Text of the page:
Dwight’s driver dropped us off in Jakarta where we intended to catch the train to Yogya yesterday, but as it was full we decided to spend the night at a hostel in the backpackers’ ghetto, a street called Jalan Jaksa. Every major tourist city in Asia has a street like this with cheap hotels, restaurants serving burgers and banana pancakes, travel agencies, and bars with cheap beer that attract a lot of scruffy, dreadlocked Western kids. They’re kind of fun, though the hostels aren’t very nice: our room at the Bloem Steen Homestay, which cost us a whopping $7, was just a bed and a table with a fan, and one tiny window.

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Bloem Steen -- good thing we brought mosquito netting!

The shower and toilet were shared with the whole floor and flip-flops are a must. I know that most people would find staying in a place like this totally revolting, and maybe someday we will too, but for now I still enjoy them as long as they don’t feature a bar. If there’s a bar, it always means loud music late into the night and that is where I draw my line.

Jakarta is not exactly an attractive place. It’s a massive city of shiny glass skyscrapers and barely-held-together hovels. It’s called “The Big Durian,” after the Southeast Asian fruit that looks like a spiky watermelon and stinks like rotting flesh. But inside, it has a custardy flesh that some people think is heavenly. I haven’t tried it yet so I have no opinion, but I can see the comparison. We spent the day wandering around Kota, the old Dutch colonial area, looking at colorful Indonesian schooners in the harbor, and sipping iced cappuccino under the ceiling fans at the Cafe Batavia, Jakarta’s original expat bar, feeling very Somerset Maugham-ish.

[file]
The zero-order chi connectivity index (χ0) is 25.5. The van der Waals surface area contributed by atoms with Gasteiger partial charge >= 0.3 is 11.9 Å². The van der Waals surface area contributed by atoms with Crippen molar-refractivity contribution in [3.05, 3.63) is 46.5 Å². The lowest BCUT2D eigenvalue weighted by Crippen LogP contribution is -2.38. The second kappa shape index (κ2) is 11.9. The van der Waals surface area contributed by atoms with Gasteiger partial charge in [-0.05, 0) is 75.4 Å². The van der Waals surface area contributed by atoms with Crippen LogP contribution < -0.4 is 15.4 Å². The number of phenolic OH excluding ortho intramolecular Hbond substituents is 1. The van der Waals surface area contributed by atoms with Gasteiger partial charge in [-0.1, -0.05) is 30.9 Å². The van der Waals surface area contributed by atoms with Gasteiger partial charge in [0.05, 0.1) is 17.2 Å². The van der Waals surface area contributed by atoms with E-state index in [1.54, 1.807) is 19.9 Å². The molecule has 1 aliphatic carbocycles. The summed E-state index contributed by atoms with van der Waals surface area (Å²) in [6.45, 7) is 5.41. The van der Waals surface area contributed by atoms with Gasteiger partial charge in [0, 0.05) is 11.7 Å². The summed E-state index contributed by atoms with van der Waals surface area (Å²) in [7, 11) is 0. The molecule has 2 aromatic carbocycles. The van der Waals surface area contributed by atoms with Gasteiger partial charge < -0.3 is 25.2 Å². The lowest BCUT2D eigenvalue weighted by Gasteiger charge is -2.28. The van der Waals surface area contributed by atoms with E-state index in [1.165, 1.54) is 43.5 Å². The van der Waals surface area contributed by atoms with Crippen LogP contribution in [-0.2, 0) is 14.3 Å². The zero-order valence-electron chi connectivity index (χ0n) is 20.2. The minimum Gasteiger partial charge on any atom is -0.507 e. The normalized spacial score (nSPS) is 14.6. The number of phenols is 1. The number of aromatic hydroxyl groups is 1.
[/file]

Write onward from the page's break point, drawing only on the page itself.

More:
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Kota, the Dutch colonial area

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Sunda Kelapa harbor

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Sunda Kelapa harbor -- that orange thing is a bajaj, a noisy two-cylinder motor scooter taxi

We also spent some time exploring the tiny back alleys, being chased by laughing kids, and attempted to talk with a friendly woman named Nona who was washing her clothes in a tub under cages of birds. Smiles and “Hello Mister!”s everywhere.

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A back street in a kampung -- or neighborhood. Nona is sitting there with her friends.

But a day is about all you can squeeze out of Jakarta, really, and we are off to meet Ciluk and her family, who are hosting us in Yogya.

Posted by Bwinky 20:02 Archived in Indonesia Tagged train_travel Comments (2)